Face of Defense: Marine Paratroopers Take to the Skies
By Marine Corps Lance Cpl. Christopher J. Moore
1st Marine Division
PARKER, Ariz., April 1, 2014 Marines entered the aircraft with their heads bowed against the whipping winds of the propellers as the plane ascended to approximately 6,000 feet in the air.
Marine Corps Master Sgt. Randy Messineo, operation chief, Company B, 1st Reconnaissance Battalion, and a native of Boston, salutes the crew of a C-130 Hercules aircraft as he jumps out of it during a double-bag static line course held in Parker, Ariz., March 24, 2014. A static line is a cord attached from one end of the aircraft to the other. When the Marine jumps from the plane, the line pulls the deployment bag out of the pack on the Marine’s back causing the parachute to inflate. U.S. Marine Corps photo by Lance Cpl. Christopher J. Moore
(Click photo for screen-resolution image);high-resolution image available.
The paratroopers diligently watched the jumpmaster call out in a voice barely heard over the engines of the C-130 Hercules.
“Two minutes,” he yelled.
The Marines stood up, walked to the back of the plane, and waited for the signal to jump. What followed was a series of hand gestures that culminated in a double-bag static line jump for 24 Marines with Company B, 1st Reconnaissance Battalion, held here March 24.
A static line is a cord attached from one end of the aircraft to the other. When the Marine jumps from the plane, the line pulls the deployment bag out of the pack on the Marine’s back causing it to inflate.
“It’s the first time for a lot of these guys to take this course,” said Marine Corps Gunnery Sgt. Mickey Eaton, the assistant operations chief with Company B. “It’s quite a bit of new information they have to learn and understand because this is a very maneuverable parachute, at a high altitude and a lot of emergency procedures.”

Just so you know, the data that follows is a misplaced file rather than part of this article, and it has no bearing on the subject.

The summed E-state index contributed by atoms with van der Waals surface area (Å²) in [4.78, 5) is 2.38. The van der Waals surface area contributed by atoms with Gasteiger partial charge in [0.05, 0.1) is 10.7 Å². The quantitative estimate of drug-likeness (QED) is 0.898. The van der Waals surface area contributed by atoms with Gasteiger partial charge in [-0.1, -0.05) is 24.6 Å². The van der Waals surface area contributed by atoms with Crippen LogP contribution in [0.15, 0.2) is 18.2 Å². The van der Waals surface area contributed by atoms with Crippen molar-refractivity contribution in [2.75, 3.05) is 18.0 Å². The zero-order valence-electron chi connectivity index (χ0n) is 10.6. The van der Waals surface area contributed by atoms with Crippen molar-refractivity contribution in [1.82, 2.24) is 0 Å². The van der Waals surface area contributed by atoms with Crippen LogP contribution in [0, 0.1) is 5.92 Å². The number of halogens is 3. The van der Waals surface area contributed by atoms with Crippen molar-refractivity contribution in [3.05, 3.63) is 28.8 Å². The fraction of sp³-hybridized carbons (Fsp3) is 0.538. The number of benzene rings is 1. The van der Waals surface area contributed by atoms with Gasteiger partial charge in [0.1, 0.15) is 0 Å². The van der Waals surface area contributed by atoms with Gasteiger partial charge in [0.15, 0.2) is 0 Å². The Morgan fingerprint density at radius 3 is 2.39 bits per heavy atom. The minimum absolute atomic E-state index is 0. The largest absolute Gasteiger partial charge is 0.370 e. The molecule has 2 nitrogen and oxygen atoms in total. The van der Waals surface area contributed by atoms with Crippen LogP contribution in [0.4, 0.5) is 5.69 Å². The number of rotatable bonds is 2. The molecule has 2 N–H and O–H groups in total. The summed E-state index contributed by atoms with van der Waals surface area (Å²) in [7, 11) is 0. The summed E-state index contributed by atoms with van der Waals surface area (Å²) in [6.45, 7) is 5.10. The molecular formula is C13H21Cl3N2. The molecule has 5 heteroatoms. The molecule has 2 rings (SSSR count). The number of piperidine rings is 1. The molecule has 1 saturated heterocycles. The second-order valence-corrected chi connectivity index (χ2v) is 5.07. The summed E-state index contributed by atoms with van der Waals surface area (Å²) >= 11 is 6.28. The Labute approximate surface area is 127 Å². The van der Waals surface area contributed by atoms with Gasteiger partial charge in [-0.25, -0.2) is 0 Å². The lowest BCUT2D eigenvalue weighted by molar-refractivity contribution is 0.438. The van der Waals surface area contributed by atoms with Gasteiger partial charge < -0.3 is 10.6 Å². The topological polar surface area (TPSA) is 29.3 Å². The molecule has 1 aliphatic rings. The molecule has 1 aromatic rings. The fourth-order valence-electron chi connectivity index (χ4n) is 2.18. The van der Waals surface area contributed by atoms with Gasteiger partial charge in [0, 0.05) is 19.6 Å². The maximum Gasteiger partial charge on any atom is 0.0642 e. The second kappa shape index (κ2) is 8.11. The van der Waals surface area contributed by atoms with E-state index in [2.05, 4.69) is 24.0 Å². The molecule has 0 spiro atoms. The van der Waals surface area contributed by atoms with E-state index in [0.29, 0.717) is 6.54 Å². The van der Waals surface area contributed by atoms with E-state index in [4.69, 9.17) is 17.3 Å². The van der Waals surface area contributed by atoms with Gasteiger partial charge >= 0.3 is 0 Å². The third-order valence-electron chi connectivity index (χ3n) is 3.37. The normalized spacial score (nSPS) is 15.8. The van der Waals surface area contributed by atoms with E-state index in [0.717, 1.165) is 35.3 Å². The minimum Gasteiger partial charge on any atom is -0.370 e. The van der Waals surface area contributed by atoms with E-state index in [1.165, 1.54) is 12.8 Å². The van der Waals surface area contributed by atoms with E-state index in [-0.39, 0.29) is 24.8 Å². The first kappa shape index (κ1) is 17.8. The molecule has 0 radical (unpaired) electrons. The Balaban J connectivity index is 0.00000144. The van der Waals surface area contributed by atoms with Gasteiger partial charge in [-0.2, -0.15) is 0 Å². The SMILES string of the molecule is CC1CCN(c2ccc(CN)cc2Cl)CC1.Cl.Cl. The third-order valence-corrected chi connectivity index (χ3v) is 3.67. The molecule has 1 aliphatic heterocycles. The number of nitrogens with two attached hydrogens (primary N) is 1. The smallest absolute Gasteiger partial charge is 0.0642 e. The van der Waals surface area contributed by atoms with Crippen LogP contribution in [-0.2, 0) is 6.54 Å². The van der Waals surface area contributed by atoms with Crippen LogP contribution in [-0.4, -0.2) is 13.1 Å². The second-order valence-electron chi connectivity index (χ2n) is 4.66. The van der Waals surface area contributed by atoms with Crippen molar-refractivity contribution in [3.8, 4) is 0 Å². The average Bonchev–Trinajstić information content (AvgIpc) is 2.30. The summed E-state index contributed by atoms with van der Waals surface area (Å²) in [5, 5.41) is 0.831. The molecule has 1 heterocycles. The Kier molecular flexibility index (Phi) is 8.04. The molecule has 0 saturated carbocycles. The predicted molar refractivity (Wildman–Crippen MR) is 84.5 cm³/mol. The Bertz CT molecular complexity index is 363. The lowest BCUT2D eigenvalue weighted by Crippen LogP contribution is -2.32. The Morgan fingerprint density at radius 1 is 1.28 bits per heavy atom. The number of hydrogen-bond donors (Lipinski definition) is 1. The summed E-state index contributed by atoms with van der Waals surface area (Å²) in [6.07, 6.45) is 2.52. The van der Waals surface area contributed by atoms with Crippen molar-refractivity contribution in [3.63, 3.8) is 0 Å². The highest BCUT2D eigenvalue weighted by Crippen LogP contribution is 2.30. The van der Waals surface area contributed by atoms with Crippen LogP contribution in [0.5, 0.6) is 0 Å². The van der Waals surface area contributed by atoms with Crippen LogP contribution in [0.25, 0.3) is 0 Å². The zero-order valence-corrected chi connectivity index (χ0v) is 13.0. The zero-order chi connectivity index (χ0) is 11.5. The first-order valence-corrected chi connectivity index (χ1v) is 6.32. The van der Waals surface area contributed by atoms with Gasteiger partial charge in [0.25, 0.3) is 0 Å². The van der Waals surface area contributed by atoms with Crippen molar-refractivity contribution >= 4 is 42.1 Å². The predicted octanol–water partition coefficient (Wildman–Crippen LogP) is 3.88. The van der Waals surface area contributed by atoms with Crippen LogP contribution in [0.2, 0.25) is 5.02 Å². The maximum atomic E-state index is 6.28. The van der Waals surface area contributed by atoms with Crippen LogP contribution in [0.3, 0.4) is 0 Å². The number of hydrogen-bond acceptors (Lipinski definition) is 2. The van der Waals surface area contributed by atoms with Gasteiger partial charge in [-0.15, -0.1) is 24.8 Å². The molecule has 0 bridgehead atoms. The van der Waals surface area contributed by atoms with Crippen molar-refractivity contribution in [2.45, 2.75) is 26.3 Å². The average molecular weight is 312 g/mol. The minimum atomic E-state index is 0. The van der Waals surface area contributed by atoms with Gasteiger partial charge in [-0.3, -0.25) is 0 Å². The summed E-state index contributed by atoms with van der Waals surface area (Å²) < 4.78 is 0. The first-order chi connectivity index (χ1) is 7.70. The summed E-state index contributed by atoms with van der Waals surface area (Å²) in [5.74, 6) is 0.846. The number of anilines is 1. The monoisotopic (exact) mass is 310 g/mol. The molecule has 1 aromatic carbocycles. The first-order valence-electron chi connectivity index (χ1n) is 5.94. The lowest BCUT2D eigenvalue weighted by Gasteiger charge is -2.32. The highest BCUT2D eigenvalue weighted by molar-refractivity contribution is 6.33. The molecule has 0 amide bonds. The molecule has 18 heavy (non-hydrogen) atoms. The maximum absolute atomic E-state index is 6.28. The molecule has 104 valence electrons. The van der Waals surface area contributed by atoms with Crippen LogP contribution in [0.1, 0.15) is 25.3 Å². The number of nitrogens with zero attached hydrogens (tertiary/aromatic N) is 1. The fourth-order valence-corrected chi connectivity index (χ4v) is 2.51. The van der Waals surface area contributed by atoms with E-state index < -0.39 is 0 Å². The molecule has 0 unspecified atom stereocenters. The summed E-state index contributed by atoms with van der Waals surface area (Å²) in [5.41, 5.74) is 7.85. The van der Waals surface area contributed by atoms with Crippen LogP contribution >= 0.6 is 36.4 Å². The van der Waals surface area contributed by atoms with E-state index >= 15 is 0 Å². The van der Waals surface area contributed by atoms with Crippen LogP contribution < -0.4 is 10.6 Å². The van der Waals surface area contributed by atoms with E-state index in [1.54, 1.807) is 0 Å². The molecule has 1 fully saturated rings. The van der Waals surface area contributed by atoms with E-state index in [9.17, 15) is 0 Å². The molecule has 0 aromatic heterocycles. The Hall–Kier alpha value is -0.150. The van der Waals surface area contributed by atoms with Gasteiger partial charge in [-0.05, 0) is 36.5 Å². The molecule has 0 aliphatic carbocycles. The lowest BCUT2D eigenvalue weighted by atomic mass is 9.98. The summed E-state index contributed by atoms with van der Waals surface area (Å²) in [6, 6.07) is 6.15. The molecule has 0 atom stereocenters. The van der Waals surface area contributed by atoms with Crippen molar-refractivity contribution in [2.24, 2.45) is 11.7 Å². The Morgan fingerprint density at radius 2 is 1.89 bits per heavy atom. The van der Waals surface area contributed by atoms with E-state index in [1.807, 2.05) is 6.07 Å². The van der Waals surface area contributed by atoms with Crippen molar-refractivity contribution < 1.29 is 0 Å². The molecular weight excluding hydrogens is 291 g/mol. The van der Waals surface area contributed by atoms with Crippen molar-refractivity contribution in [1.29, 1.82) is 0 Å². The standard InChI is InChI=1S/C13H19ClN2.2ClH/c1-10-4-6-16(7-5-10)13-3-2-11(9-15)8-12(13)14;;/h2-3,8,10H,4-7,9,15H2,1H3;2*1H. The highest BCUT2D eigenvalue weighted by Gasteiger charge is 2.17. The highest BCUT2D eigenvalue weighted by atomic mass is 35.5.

The Marines started the training with several days of classes and practical application before stepping onto the plane. Their first jump was with minimal gear, which allowed them to familiarize themselves with the parachute before progressing to full combat equipment.
They were required to have a total of 16 hours of packing the parachute throughout the course. During the packing process, each Marine checked for holes, rips and frays in the canopy. They checked the suspension lines for twists, turns and tangles to ensure the parachute was not damaged.
The Marines used parachutes designed for pinpoint landings as well as backup chutes in case the main one fails to deploy properly.
Jumping out of a plane from thousands of feet in the air can be a terrifying experience, said Marine Corps Sgt. Douglas Bobo, a team leader with Company B.
“I was pretty confident when I first went up in the air,” said Bobo, a native of Westerville, Ohio. “But when I stood up, my legs started shaking really bad. I almost had to close my eyes just to get out the door. Ever since then there’s no other feeling like it. I love it.”
The Marines taking the course were evaluated on their jump form, their formation in the air and their landing. They conducted both day and night jumps and were required to jump a total of 12 times to pass the course.
“It was a challenge for the Marines to learn to fly in a formation,” Eaton said. “This parachute has the potential to go extremely fast, so if they land going with the wind, they’re going to come in way to hard. They have to think about everything that could go wrong and overcome it.”
The Marines performed beyond the instructor’s expectations, Eaton said. He could tell they’d rehearsed and studied. He added that the Marines worked hard and well during the course.
Eaton said being qualified on the double-bag static line course broadens the spectrum of missions the Marines can conduct and helps them remain a premier force.
As they continue to hone their abilities with the parachute, the company will continue to prove 1st Reconnaissance Battalion Is a capable and effective fighting force.